Fire Truck Damaged at Pentagon on 9/11 on Display at Fort Knox
FORT KNOX, Ky. — As a retired colleague told the story of how fire truck Foam 161 was damaged on Sept. 11, 2001, Mark Skipper examined the charred remains of the vehicle, cut a grin and expressed amazement that the crew lived through the terrorist attack.
That day at the Pentagon forged a special friendship between Skipper, who works at Naval Support Activity Mid-South in Millington, Tenn., and now-retired firefighters Al Wallace and Dennis Young, who spent the day of the terror attack sifting through rubble and helping people escape the burning military headquarters.
“It’s been hard to come back and see this, but I’ve got my friends here,” Skipper told The Associated Press. “It’s just a personal bond.”
The three men reunited Tuesday at Fort Knox to see one another for a rare time and view their former truck for the first time in 12 years. The truck, with its rear driver’s side still charred and melted, is going on display at the Gen. George S. Patton Museum and Center of Leadership at Fort Knox.
Patton Museum Curator Nathan Jones said the truck will be part of an exhibit highlighting leadership issues that arose from the attacks. The exhibit is part of a retooling of the museum that will eventually feature interactive displays, including Skipper, Wallace and Young speaking about working at the Fort Myer Fire Station on the Pentagon grounds the day of the attacks.
Jones said he had been seeking something from Sept. 11 for the exhibit when the truck became available.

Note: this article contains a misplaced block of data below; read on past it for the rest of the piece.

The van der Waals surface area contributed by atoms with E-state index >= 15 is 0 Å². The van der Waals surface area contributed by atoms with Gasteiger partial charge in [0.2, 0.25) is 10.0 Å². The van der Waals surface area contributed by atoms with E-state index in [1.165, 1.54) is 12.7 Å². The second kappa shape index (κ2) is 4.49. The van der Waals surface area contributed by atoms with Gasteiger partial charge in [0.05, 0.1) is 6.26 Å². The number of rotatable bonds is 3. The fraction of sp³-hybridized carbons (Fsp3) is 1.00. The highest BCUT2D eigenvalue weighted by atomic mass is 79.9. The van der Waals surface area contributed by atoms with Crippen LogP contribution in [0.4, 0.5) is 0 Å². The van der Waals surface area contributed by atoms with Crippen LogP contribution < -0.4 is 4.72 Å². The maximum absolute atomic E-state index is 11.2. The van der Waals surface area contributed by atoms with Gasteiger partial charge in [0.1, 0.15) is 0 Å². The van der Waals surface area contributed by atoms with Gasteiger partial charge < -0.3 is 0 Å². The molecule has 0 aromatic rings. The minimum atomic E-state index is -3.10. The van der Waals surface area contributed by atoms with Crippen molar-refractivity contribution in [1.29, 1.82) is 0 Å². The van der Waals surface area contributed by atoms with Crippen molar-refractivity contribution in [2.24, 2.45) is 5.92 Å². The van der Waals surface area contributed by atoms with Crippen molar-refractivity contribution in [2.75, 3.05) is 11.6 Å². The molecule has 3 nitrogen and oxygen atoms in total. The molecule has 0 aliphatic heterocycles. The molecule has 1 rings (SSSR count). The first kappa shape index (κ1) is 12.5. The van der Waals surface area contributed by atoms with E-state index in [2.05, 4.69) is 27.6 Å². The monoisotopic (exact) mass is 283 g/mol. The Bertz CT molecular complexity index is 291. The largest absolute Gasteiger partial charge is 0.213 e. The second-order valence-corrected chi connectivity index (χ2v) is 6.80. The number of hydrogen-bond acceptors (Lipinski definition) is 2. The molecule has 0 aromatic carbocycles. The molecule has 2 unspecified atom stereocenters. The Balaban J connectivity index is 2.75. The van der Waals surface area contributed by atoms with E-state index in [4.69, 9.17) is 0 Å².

“There’s a lot of great lessons in it,” Jones said. “I swooped in and snatched it up.”
Foam 161 will be one of two damaged trucks on display at the Patton Museum. A third truck is slated for display in New York City in the future.
The exhibit will be at a military post with multiple 9/11 connections. The Human Resources Command on the post is named for Lt. Gen. Timothy Maude, who died in the attacks. Also, Garrison Commander T.J. Edwards worked at the Pentagon and heard the attack.
“Emotionally, you say, ‘Why?'” said Edwards, who can rattle off a list of colleagues and friends who died that day. “I’ve always been upset about it. Now, it’s personal.”
The three firefighters stay in regular contact and see one another periodically. Wallace, the truck driver on the day of the attacks, is the storyteller of the bunch. Wallace described how he, Skipper and Young saw the plane and heard the crash from the Fort Myer Fire Station just yards from the west side of the Pentagon.
“It’s a wonder Skipper and I weren’t cut to shreds,” said Wallace, who lives near Columbus, Ohio.
While Skipper periodically needled Wallace about his penchant for telling the Sept. 11 story, Young, who lives in eastern West Virginia, mostly stayed quiet, a bit awed by seeing the truck again and having the memories of the day. But, Young said, witnessing and making it through the attacks helped solidify a bond between the men that came with being firefighters.
The day was an emotional one for all three men.
“These are just incredible people,” Wallace said of his colleagues as he walked around the truck. “Incredible.”
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